On the topic of enchilada sauce, I love making my own, and have had success with Rick Bayless’ version (so delicious but kind of a pain) as well as this one from Gimme Some Oven. That said, I feel like making enchilada sauce and putting together a casserole in one night is kind of a lot to ask, so if you have a favorite store-bought version, use it. But next time it seems worthwhile to you to make enchilada sauce, make a double or triple batch and freeze some for later.

Veggie-Loaded Stacked Enchilada Casserole

 

Veggie Loaded Stacked Enchilada Casserole
makes one 9×13 pan

Ingredients:
1 medium onion, diced
1 medium to large bell pepper, diced
2 medium zucchini, shredded
2 medium carrots, shredded
1 tbsp olive oil
2-3 cups fresh spinach
1-2 cloves garlic, minced
1 tsp cumin
about 1 tsp kosher or sea salt (or more to taste)
3 cups red enchilada sauce (you can make your own or buy it)
1 can black beans
about 1 lb meat of your choice, cooked (shredded chicken, pork, ground beef, etc. all good OR add more veggies and an extra can of beans for a vegetarian version)
10-12 taco sized corn tortillas
2-3 cups shredded cheddar cheese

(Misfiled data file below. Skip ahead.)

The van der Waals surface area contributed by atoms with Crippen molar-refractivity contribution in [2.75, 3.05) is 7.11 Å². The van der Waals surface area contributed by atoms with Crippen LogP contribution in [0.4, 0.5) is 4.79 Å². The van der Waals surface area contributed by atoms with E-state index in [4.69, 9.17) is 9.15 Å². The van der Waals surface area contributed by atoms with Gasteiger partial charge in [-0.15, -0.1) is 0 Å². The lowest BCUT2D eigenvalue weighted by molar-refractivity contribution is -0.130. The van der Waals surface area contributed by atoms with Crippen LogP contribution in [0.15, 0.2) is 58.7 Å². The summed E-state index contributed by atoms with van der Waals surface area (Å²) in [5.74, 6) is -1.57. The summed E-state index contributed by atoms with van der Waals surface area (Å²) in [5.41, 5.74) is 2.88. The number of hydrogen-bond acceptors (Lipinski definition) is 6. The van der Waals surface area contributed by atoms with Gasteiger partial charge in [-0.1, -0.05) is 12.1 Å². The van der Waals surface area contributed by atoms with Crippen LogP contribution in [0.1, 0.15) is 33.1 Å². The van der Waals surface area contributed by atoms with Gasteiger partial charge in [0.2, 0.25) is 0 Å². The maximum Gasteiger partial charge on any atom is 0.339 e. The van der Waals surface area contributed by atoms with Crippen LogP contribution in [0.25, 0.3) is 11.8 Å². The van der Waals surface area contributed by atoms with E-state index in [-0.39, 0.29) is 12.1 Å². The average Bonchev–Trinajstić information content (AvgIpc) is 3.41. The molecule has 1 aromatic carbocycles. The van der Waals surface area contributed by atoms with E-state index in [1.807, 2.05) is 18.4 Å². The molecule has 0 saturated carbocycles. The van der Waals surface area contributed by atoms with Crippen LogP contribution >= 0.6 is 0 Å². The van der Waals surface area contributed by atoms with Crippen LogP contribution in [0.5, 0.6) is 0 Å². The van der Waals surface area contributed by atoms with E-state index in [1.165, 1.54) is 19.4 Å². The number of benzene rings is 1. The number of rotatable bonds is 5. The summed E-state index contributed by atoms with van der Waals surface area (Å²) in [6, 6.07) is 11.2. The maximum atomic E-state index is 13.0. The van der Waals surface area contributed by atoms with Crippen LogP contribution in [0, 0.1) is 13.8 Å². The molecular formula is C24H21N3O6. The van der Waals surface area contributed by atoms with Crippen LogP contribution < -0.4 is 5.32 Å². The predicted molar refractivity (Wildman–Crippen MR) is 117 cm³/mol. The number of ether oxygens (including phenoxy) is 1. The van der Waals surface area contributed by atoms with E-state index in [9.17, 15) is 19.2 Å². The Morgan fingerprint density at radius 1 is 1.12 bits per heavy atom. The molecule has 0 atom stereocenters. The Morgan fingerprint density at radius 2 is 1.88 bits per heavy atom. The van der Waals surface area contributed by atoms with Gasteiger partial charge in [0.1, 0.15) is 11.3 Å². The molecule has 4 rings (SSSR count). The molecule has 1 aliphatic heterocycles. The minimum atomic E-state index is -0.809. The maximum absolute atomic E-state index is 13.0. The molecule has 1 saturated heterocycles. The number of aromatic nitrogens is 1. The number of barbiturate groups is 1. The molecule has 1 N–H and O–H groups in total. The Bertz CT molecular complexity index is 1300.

Method:

1. Dice onion and pepper and shred zucchini and carrots. Cook with olive oil in a large pan over medium heat until vegetables have softened and given off most of their water. Add garlic, spinach, cumin, and salt, and cook until the spinach is wilted. Taste for seasoning and set aside.

2. Cook the meat you are using if necessary, season to taste with salt and set aside.

3. In a 9×13 casserole, spread a thin layer of enchilada sauce over the bottom. Use 3-4 tortillas (rip pieces to fill in gaps) and cover the bottom of the pan. If you intend to freeze the casserole, line the pan with foil before you start layering so you can pop the casserole out of the pan after it’s frozen for easier storage.

4. On top of the tortillas, layer 1/3 of the veggies, 1/3 of the meat, 1/3 of the beans, and 1/3 of the remaining enchilada sauce. Top with about 1/4 of the cheese (so you can have the heaviest layer on the top).

5. Repeat the layering process two more times, finishing with the rest of the enchilada sauce and a blanket of cheese.

6. If you want to freeze the casserole for later, cover it with plastic wrap and pop it in the fridge until it’s solid. Then lift the casserole out by the foil and peel the foil away being careful to not leave any shreds behind (heavy duty foil is best for this). Wrap the whole casserole in at least two layers of plastic wrap and label it.

7. If you want to bake and serve immediately, preheat your oven to 350 and bake for 30-40 minutes or until the casserole is bubbly around the edges and hot throughout.

8. To bake from frozen, preheat the oven to 300, pop the casserole back in it’s pan, and bake, covered with foil, for 2 1/2 to 3 hours, or until a thermometer inserted in the center reads 165 F.

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Pepperoni Lasagna

Pepperoni Lasagna